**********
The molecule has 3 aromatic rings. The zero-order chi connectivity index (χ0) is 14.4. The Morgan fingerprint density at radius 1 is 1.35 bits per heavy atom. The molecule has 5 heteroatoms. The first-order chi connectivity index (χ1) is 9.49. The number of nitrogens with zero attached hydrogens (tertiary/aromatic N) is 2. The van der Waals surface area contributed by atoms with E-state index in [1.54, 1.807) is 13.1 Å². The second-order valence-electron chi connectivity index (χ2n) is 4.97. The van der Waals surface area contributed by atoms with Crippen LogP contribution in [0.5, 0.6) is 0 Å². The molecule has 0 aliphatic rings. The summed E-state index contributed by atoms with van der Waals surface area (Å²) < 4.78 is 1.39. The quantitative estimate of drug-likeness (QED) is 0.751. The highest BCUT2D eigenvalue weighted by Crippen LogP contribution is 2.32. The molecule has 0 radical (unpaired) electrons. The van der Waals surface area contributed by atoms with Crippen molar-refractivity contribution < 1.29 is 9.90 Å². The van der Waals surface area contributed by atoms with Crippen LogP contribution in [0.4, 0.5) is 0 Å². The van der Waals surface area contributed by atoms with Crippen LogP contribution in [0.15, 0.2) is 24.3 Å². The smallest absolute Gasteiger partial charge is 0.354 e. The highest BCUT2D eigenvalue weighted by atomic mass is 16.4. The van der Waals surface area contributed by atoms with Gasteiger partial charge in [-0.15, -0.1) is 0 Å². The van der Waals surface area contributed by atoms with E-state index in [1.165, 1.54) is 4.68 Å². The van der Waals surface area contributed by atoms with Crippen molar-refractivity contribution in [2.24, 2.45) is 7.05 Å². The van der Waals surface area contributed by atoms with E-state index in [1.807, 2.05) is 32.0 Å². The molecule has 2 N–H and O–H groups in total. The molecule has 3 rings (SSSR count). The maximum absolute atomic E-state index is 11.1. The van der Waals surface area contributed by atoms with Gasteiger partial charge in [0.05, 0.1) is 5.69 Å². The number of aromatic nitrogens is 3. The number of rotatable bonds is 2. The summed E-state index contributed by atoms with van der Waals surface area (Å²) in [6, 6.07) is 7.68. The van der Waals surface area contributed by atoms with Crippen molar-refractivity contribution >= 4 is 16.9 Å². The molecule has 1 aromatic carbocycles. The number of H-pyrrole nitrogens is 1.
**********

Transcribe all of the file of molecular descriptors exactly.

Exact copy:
The molecule has 3 aromatic rings. The zero-order chi connectivity index (χ0) is 14.4. The Morgan fingerprint density at radius 1 is 1.35 bits per heavy atom. The molecule has 5 heteroatoms. The first-order chi connectivity index (χ1) is 9.49. The number of nitrogens with zero attached hydrogens (tertiary/aromatic N) is 2. The van der Waals surface area contributed by atoms with E-state index in [1.54, 1.807) is 13.1 Å². The second-order valence-electron chi connectivity index (χ2n) is 4.97. The van der Waals surface area contributed by atoms with Crippen LogP contribution in [0.5, 0.6) is 0 Å². The molecule has 0 aliphatic rings. The summed E-state index contributed by atoms with van der Waals surface area (Å²) < 4.78 is 1.39. The quantitative estimate of drug-likeness (QED) is 0.751. The highest BCUT2D eigenvalue weighted by Crippen LogP contribution is 2.32. The molecule has 0 radical (unpaired) electrons. The van der Waals surface area contributed by atoms with Crippen molar-refractivity contribution < 1.29 is 9.90 Å². The van der Waals surface area contributed by atoms with Crippen LogP contribution in [0.4, 0.5) is 0 Å². The van der Waals surface area contributed by atoms with Crippen LogP contribution in [0.15, 0.2) is 24.3 Å². The smallest absolute Gasteiger partial charge is 0.354 e. The highest BCUT2D eigenvalue weighted by atomic mass is 16.4. The van der Waals surface area contributed by atoms with Gasteiger partial charge in [-0.15, -0.1) is 0 Å². The van der Waals surface area contributed by atoms with E-state index in [1.165, 1.54) is 4.68 Å². The van der Waals surface area contributed by atoms with Crippen molar-refractivity contribution in [2.24, 2.45) is 7.05 Å². The van der Waals surface area contributed by atoms with E-state index in [1.807, 2.05) is 32.0 Å². The molecule has 2 N–H and O–H groups in total. The molecule has 3 rings (SSSR count). The maximum absolute atomic E-state index is 11.1. The van der Waals surface area contributed by atoms with Gasteiger partial charge in [0.05, 0.1) is 5.69 Å². The number of aromatic nitrogens is 3. The number of rotatable bonds is 2. The summed E-state index contributed by atoms with van der Waals surface area (Å²) in [6, 6.07) is 7.68. The van der Waals surface area contributed by atoms with Crippen molar-refractivity contribution >= 4 is 16.9 Å². The molecule has 1 aromatic carbocycles. The number of H-pyrrole nitrogens is 1.